Jerry Weinberger reviews The United States of Beer: A Freewheeling History of the All-American Drink by Dane Huckelbridge:
In rich and full detail, Huckelbridge tells the story of America’s love affair with beer. Even before Europeans set foot on the new continent, Native Americans made beer for fun and religious purposes from a wide variety of vegetable matter. Our Dutch and English forbears brought their beer — and their beer preferences — with them. In 1620, the Mayflower landed in Plymouth, at least in part for want of enough beer for both passengers and crew. When the Arbella sailed into Boston Harbor in 1630, it was laden not just with Puritans but also with 10,000 gallons of beer and 120 hogsheads of malt. The English in New England drank dark and cloudy ales made from fire-roasted malt and top-fermenting yeast. The Dutch in New Netherlands preferred drafts lighter in body and mouthfeel; they added rye, wheat, and oats to the barley. The English put an end to New Netherlands in 1664, but that didn’t end the war — as it would eventually prove to become — between the light and the dark worlds of beer. Huckelbridge approaches his subject from a regional point of view. National tastes sprang from regional ones. Beer tides flowed North to South, turned westward to California, and then doubled back East in the late twentieth century.
Our English forbears came relatively late to the use of hops in beer, as was done on the European Continent in the ninth century. As late as the early sixteenth century, hops were thought of in England as “a wicked and pernicious weed.” In Europe, brewing was done by large, organized monasteries, while in England it remained largely a household craft. The larger European producers had to worry more about consistency and spoilage than did the home-brewing English; the hop, though essential to the taste of beer as we know it, was originally used as a preservative, with the appreciation of bitterness following on the utility of anti-sepsis. As English brewing took on a more industrial tone, the uses of the hop became clear, and so the Pilgrims aboard the Mayflower could drink safe beer rather than brackish and polluted water. By the time of the revolutionary crisis, English economic policy and regulation had increased the price of barley and hops so much that cider and rum began to edge out beer as the preferred drink of New Englanders. The Sons of Liberty — including Samuel Adams and John Hancock — rebelled for beer as much as for independence.
When American beer recovered, it did so in the Midwest, and in a new form: lager. What we now think of as American beer (Budweiser, Busch, Pabst, Miller, etc.) sprang from the habits and tastes of German immigrants in Midwestern cities. Their lager beers were rich and full-flavored, but were somewhat lighter and milder than “the darker and more fragrant British-style” ales they eventually displaced. Huckelbridge describes in some detail the history of German brewing from Roman times through the sixteenth century, when lager yeast was discovered as an alternative to ale yeast. This new yeast strain originated in the cold forests of Patagonia and made its way by accident to Europe — and especially to Bavaria.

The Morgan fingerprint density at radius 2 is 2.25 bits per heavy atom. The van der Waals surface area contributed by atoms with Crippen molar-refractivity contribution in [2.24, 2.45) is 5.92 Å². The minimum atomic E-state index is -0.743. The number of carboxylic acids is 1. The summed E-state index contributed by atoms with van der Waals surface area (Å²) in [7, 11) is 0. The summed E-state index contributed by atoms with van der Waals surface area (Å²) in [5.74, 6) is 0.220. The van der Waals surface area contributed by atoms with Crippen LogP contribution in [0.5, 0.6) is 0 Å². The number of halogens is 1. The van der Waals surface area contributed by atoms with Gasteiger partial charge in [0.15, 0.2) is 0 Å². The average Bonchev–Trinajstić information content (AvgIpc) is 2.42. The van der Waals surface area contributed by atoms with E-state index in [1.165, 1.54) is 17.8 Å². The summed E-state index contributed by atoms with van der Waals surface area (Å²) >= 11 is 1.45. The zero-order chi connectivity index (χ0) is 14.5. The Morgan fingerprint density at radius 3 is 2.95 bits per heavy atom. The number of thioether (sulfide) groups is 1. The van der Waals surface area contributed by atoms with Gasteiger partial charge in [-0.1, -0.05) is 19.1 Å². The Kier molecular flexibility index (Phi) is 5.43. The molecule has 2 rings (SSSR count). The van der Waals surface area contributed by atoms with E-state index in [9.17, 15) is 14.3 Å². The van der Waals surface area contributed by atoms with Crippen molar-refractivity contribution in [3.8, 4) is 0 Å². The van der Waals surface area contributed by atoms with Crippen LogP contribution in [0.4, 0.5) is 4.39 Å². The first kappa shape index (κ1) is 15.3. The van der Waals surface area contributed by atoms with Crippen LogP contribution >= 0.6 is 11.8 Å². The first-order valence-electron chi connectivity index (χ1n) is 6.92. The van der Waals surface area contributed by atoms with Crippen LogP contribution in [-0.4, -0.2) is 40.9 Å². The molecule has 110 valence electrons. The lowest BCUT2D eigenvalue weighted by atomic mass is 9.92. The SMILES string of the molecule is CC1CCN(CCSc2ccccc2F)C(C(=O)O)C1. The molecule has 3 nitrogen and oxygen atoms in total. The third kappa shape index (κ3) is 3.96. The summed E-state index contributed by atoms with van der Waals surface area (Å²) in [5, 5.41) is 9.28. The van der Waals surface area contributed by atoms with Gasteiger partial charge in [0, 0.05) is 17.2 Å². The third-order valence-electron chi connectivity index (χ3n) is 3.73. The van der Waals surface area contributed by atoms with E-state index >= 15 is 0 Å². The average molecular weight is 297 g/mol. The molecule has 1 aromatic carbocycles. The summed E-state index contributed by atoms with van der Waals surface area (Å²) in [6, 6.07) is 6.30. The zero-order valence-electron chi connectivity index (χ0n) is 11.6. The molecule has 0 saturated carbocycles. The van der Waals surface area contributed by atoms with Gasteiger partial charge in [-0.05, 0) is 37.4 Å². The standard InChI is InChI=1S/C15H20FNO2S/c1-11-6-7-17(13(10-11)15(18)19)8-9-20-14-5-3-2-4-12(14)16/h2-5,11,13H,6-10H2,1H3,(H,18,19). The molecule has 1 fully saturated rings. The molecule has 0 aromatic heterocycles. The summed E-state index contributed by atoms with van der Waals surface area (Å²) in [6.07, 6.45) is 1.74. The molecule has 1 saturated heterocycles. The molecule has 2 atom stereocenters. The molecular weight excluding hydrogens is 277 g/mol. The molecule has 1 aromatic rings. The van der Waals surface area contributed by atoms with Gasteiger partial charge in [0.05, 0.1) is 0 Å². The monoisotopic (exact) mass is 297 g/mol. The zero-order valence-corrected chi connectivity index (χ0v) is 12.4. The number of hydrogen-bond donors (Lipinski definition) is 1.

And how American beer got its (well-deserved at the time) reputation for blandness:
In the decades surrounding the turn of the twentieth century, two forces converged to transform our national drink: technological innovation and Prohibition. Before the Volstead Act went into effect in January 1920, technological and economic changes had been at work degrading the quality of American beer. New kiln technology made it possible to roast malts with no direct contact with the heat, which made for fewer notes of smoke and slag. Likewise, temperature controls made it possible to make lighter and “crispier” brews. The use of American six-row barley, which is higher in enzymes than German two-row barley, enabled brewers to employ cheaper, adjunct grains such as corn, wheat, and rice—all of which made for a sweeter and flimsier beer. Pasteurization increased shelf life, lessening the need for preservative alcohol and hops. Artificial carbonation replaced the traditional practice of adding live yeast to the finished brew, which improved taste but was less consistent than artificial carbonation. Add to this the advent of advertising and refrigerated rail transportation, and we were on the verge of becoming the United States of Bland Beer. Prohibition delivered the death blow.
After the Volstead Act’s repeal, America was in the grip of the Great Depression. Beer drinkers—and brewers—focused on the cheap and not the good. The result was a pale and watery brew “served up in cans across the county … and the final product bore only a passing resemblance to the rich and hoppy lagers that German immigrants had first brought to this country.” Prohibition ruined the beer industry nationwide and drove alcohol underground, producing a significant change in American tastes: speakeasies learned to disguise low-quality whiskey and gin in sweet “cocktails.” As a result, a generation of Americans came of age with sweet-tooth tongues allergic to the bitter hop or the malty malt. By the 1950s, America was the land of the macrobrew: thin and flaccid sweet suds, distinguishable only by the brand names on the can.